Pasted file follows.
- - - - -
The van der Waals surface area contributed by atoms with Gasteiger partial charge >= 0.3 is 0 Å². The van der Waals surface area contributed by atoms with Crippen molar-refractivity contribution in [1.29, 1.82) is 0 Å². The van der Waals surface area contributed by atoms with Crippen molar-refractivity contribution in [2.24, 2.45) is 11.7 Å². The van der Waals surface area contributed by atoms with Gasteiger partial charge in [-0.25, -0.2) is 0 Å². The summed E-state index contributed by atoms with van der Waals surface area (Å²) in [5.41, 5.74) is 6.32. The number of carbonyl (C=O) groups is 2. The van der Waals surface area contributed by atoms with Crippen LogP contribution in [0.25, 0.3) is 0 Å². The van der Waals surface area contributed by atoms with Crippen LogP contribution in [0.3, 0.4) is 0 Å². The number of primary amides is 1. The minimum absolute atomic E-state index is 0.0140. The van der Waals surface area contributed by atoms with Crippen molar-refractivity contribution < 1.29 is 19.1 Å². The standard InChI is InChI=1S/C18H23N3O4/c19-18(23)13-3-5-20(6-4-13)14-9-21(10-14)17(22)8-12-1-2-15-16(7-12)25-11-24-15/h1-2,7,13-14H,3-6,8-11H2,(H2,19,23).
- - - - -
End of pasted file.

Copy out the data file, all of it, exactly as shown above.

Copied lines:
The van der Waals surface area contributed by atoms with Gasteiger partial charge >= 0.3 is 0 Å². The van der Waals surface area contributed by atoms with Crippen molar-refractivity contribution in [1.29, 1.82) is 0 Å². The van der Waals surface area contributed by atoms with Crippen molar-refractivity contribution in [2.24, 2.45) is 11.7 Å². The van der Waals surface area contributed by atoms with Gasteiger partial charge in [-0.25, -0.2) is 0 Å². The summed E-state index contributed by atoms with van der Waals surface area (Å²) in [5.41, 5.74) is 6.32. The number of carbonyl (C=O) groups is 2. The van der Waals surface area contributed by atoms with Crippen LogP contribution in [0.25, 0.3) is 0 Å². The van der Waals surface area contributed by atoms with Crippen LogP contribution in [0.3, 0.4) is 0 Å². The number of primary amides is 1. The minimum absolute atomic E-state index is 0.0140. The van der Waals surface area contributed by atoms with Crippen molar-refractivity contribution < 1.29 is 19.1 Å². The standard InChI is InChI=1S/C18H23N3O4/c19-18(23)13-3-5-20(6-4-13)14-9-21(10-14)17(22)8-12-1-2-15-16(7-12)25-11-24-15/h1-2,7,13-14H,3-6,8-11H2,(H2,19,23).